Net users are fighting back against attempts to remove content critical of the Church of Scientology (CoS) from YouTube.
American Rights Counsel LLC, apparently acting on behalf of the Church of Scientology, sent 4,000 DMCA takedown notices to YouTube late last week, the Electronic Frontier Foundation reports. The notices allege copyright infringement over clips critical of the Church of Scientology.
YouTube is legally obliged to respond to such notices regardless of their merits, and as a result numerous videos were pulled. These included the BBC documentary Scientology and Me and clips posted by anti-Scientology collective Anonymous. Many accounts were suspended over the weekend as a result of the action.
Critics of Scientology have responded with DMCA (Digital Millennium Copyright Act) counter-notices, leading to the restoration of many of the affected videos and suspended channels. Some speculate that at least part of the reason for the pro-Scientology legal offensive is an attempt to uncover the real identity of critics of the church.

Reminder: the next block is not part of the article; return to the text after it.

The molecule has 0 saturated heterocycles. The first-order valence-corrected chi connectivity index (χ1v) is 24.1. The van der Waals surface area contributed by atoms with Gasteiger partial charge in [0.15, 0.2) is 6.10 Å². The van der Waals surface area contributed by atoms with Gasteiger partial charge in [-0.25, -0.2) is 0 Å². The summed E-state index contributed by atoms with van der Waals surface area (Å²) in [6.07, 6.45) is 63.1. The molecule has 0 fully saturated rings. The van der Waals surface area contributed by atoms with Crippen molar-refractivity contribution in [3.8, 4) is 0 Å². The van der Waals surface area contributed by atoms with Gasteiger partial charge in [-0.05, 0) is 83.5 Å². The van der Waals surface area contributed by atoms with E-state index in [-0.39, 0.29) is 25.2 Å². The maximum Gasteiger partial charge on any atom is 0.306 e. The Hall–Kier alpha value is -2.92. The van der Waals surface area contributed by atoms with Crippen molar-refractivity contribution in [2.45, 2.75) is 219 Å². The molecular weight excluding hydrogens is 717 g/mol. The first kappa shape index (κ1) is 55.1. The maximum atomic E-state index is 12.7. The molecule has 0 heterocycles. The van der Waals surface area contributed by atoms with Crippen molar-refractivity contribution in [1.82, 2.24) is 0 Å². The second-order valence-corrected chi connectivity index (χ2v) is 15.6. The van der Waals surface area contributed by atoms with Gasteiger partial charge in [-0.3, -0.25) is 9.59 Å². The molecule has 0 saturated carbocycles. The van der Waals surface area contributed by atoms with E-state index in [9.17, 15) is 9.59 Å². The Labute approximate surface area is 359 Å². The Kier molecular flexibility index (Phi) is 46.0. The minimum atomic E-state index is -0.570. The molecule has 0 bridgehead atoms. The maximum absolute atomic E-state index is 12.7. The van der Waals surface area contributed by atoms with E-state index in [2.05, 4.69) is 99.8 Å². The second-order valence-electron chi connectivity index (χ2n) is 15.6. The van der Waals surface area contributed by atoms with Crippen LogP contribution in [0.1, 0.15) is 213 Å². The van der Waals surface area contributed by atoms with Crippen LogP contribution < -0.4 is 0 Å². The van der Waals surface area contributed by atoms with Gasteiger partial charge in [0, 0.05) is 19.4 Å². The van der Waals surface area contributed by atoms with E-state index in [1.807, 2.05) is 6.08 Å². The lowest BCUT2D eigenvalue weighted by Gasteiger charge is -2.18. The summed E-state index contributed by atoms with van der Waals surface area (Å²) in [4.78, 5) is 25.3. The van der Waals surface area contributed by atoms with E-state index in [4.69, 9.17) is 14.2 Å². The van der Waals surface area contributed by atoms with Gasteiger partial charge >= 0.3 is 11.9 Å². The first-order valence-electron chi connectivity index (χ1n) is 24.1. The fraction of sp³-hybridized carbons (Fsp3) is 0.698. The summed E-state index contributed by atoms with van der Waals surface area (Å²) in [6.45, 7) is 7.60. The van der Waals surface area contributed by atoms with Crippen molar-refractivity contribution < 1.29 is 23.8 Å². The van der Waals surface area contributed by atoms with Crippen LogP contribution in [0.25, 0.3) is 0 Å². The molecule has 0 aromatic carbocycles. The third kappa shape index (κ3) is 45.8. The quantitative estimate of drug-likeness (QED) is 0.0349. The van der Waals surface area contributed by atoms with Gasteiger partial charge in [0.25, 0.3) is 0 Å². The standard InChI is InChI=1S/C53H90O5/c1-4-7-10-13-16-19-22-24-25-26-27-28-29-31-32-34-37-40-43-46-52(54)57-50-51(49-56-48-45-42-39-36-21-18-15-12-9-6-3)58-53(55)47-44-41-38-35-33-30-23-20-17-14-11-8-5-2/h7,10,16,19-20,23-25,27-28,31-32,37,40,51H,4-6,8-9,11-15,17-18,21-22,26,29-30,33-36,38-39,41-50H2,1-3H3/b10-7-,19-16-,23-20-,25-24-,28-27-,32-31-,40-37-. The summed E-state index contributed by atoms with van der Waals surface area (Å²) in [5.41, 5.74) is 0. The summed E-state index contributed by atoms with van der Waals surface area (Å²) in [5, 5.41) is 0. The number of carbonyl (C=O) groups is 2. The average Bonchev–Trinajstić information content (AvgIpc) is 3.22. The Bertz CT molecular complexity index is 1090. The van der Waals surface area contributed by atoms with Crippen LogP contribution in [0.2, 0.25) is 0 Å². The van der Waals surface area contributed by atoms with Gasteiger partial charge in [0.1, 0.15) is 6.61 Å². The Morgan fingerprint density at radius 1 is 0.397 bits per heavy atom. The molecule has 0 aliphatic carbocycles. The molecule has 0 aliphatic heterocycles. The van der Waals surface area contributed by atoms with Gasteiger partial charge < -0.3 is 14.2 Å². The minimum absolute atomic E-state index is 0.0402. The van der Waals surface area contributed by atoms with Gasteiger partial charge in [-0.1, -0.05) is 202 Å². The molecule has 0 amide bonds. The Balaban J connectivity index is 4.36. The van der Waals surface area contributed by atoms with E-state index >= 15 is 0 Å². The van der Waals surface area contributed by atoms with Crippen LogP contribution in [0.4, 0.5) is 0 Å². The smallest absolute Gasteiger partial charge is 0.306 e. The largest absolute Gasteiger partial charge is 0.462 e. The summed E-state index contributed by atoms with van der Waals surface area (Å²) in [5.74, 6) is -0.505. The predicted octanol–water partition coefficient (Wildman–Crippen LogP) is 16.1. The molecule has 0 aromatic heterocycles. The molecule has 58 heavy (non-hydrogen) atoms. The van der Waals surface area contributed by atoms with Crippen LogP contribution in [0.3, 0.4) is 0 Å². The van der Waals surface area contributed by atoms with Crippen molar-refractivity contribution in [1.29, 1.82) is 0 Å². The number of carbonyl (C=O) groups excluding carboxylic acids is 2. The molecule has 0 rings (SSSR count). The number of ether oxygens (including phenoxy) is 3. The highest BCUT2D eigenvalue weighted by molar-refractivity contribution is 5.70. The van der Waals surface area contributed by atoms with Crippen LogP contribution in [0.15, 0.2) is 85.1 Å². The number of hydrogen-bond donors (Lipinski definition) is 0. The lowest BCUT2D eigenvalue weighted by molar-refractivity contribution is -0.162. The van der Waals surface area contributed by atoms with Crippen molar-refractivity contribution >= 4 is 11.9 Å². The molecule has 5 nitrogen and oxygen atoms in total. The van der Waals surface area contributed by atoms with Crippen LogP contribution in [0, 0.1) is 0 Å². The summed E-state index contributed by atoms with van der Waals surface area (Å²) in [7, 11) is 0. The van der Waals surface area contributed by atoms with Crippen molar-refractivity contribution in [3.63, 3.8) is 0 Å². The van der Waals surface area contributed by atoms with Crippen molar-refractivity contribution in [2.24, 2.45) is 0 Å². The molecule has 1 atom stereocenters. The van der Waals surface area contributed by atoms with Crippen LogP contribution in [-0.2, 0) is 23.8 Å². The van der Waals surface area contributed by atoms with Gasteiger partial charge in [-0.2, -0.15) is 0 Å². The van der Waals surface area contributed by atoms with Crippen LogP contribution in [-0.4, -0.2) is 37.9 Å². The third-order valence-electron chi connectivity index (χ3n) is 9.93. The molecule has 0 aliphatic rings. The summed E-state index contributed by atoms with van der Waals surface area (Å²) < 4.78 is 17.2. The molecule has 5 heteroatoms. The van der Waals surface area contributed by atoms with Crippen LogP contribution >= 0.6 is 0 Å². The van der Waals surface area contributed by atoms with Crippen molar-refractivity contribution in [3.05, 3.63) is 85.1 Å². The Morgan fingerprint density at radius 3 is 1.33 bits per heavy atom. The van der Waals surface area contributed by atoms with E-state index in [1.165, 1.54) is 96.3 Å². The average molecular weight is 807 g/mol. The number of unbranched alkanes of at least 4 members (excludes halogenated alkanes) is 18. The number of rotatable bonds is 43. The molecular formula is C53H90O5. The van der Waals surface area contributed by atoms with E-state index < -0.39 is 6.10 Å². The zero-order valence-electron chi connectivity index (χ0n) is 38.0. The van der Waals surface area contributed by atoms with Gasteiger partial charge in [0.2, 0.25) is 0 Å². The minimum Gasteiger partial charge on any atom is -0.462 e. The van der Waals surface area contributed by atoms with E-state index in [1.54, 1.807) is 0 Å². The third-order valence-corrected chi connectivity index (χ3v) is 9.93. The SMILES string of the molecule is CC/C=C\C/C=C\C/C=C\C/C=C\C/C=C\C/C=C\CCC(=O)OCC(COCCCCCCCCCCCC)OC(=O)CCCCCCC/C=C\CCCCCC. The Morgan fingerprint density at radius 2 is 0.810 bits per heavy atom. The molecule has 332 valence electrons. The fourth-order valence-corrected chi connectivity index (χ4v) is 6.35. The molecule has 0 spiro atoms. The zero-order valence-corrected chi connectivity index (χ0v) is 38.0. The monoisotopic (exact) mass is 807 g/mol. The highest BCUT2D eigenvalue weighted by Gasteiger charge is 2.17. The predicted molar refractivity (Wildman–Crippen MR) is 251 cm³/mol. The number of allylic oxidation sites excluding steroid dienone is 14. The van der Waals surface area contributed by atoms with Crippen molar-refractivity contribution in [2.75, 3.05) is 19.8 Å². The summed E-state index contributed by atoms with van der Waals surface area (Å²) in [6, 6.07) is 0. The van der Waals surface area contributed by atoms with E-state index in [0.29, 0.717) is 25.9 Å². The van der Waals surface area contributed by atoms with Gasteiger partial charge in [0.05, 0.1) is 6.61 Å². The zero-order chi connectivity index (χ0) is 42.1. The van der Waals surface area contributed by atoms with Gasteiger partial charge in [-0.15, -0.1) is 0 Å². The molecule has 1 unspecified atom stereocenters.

DMCA complaints have been deployed as weapons by the Church of Scientology in the past. In June, the Church used similar complaints of copyright infringement to force the suspension of a YouTube channel run by anti-Scientology activist Mark Bunker. Bunker's XenuTV account was again targeted in the latest legal offensive against critics of the church, the EFF notes.
Reg reader Peter notes a possible significance in the timing of the latest legal squabble between the church and its critics. An anti-Scientology congress took place in Hamburg, Germany over the weekend, and protests by Anonymous against the Church of Scientology's treatment of children and involvement in schools are due to take place next Saturday (13 September), he notes. ®